I have often been slightly concerned about fumes in the workshop. You know the pervasive smell of cutting fluid and welding smoke etc so first job back was to install a background extract system. My colleague Dave arrived this morning and between us we put in a fan and ducting to vent through a custom roof tile (shingle ?). OK the draft won’t rip your clothes off but it will just keep the air moving especially in winter when the hatches are battened down.
Mill Turning Tooling Jig
Having tested mill turning with a Heath Robinson set up I have been accumulating parts to create a proper custom jig to fit on the 440 table. This will take 3 turning tools, 3 ER16 collets for drill bit holding, a centre drill and a boring bar. Currently it is drawn in Fusion 360 but there are one or two issues to sort before committing to CAM. More to follow once it is fully underway.
G53 Tool Change Location Update
Another update (not yet resolved) is my G53 tool change routine which has a slight weakness. As previously mentioned the Tormach post processor does not always put a WCS following a tool change. To overcome this I was hard coding a G54 after the new G53 tool change routine. The problem is that occasionally I might not be using WCS G54 but any one of the eight other available references. So some extra code is going to be needed to make the WCS a variable that mirrors the WCS being used. Head scratching so far reveals that the post processor sees the WCS as a number from 1-9 and then converts this to G54 through G59.3 in a separate sub routine. I need somehow to overcome this. More to follow on this one too.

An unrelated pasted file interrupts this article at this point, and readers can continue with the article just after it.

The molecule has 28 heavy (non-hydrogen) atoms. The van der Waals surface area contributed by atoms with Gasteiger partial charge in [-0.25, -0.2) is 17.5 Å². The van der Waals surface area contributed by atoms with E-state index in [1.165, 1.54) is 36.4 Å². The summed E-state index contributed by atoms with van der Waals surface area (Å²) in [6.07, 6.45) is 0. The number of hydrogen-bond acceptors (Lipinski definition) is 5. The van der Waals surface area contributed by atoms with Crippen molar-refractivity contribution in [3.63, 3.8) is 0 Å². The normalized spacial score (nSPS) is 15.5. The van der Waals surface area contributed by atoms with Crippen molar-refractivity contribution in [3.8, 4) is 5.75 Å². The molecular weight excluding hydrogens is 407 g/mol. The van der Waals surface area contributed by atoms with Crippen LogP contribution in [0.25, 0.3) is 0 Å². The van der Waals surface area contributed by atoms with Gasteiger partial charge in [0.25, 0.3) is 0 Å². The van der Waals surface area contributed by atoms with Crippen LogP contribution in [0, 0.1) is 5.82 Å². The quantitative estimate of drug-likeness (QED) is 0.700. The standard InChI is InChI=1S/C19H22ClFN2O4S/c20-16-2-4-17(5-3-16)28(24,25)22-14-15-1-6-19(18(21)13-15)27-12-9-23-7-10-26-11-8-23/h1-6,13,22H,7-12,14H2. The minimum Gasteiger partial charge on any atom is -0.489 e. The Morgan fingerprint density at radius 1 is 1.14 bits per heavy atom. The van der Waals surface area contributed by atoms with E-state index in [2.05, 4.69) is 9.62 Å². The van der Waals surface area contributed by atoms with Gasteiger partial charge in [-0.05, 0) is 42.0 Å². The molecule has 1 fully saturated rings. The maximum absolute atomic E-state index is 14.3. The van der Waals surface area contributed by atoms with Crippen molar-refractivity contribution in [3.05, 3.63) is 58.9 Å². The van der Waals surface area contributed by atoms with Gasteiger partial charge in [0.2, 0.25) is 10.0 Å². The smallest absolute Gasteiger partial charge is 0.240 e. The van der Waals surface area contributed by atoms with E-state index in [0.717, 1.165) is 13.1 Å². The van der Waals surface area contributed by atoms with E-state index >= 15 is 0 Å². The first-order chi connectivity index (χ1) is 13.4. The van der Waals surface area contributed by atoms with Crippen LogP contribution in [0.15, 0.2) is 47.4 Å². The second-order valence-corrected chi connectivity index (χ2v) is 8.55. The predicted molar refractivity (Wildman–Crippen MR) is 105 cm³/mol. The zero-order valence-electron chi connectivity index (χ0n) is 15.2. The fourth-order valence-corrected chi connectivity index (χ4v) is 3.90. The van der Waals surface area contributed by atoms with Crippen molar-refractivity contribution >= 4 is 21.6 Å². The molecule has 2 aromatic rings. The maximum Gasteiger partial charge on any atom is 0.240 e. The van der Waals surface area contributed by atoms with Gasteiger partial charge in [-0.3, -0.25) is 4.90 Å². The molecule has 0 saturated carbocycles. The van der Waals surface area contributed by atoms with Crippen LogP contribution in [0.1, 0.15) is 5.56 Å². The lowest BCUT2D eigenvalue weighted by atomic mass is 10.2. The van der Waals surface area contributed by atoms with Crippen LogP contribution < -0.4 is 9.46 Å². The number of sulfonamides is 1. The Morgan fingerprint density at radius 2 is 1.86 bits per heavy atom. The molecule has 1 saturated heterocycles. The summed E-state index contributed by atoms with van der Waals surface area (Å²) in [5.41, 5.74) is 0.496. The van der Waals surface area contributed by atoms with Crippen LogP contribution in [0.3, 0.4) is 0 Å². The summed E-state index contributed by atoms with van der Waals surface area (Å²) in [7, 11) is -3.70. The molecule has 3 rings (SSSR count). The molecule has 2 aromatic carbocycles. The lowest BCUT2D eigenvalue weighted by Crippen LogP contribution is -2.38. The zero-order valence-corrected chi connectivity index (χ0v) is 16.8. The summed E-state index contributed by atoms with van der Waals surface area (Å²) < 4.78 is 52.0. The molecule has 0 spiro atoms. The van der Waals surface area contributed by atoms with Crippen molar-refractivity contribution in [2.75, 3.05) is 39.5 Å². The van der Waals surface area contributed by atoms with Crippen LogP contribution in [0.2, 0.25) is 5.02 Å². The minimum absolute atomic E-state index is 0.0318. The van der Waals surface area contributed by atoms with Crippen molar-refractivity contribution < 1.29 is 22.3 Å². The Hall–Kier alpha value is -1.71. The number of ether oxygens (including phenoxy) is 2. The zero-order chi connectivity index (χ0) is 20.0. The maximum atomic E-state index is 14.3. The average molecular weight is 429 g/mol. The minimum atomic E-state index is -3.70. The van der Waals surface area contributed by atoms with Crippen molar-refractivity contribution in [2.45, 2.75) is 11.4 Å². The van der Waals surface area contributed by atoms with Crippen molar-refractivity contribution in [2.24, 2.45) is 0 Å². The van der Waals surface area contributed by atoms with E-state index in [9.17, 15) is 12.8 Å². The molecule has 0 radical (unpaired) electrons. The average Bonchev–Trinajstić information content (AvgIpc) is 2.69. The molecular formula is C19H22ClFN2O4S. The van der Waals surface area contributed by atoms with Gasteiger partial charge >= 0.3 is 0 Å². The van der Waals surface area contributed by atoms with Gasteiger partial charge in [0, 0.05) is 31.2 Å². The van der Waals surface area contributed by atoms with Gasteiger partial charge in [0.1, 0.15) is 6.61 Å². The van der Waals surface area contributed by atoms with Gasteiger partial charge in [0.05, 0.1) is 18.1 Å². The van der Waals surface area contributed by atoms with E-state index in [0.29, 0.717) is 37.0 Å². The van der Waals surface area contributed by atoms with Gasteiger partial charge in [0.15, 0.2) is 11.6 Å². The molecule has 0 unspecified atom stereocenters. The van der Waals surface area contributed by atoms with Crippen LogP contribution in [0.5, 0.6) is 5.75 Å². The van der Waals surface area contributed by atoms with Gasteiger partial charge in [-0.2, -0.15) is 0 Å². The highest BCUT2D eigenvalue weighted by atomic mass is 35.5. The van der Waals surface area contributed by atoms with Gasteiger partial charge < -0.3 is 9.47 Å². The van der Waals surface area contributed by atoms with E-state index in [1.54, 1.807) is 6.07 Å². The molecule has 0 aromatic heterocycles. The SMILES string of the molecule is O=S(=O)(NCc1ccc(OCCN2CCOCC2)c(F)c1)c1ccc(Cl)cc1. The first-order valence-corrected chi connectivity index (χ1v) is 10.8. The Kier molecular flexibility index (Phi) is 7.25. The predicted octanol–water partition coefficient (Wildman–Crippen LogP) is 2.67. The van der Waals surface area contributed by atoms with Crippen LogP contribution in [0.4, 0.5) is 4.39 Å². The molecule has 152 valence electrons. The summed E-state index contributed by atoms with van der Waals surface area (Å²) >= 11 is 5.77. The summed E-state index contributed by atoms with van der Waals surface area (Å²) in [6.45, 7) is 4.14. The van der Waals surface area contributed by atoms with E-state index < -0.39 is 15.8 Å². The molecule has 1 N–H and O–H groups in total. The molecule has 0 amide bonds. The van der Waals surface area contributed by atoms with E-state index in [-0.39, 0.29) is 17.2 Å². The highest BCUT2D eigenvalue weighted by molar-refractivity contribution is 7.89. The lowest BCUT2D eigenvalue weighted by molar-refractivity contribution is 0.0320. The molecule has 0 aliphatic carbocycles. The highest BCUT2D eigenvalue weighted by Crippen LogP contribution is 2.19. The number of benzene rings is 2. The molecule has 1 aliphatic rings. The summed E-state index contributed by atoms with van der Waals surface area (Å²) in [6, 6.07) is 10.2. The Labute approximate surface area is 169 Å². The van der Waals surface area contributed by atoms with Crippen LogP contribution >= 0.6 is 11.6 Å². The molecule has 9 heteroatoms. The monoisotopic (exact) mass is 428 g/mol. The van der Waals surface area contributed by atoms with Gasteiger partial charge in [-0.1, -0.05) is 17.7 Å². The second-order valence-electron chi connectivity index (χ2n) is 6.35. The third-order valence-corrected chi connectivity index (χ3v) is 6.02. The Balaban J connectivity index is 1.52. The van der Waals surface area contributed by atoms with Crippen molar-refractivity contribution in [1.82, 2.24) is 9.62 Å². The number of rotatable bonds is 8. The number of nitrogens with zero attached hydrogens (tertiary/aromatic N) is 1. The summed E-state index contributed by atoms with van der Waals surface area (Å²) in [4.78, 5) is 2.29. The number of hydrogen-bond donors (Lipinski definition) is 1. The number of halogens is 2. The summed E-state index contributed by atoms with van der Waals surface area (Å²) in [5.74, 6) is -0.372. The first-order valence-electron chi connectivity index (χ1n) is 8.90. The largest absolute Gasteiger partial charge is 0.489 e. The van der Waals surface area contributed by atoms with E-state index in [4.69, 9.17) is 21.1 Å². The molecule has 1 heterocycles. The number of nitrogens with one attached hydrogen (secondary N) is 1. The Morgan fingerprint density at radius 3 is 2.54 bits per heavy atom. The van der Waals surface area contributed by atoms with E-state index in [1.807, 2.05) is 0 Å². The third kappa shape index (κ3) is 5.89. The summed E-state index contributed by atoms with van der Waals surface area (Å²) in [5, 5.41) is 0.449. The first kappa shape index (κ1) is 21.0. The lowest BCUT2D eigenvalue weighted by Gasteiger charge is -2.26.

Anyway good to be back in the UK (and the workshop), great weather for the last three days and it looks we are going to sit out on the terrace tonight with steak and chips washed down with a glass or two of red. Takes some beating.
The Tormach PCNC440 is a lovely machine and is more than big enough for my present needs. The one problem I had encountered was when coming to a tool change on a CNC job sometimes there was not enough Z height to get the TTS collet out of the spindle. This was particularly difficult when using larger diameter drill bits in a chuck style holder.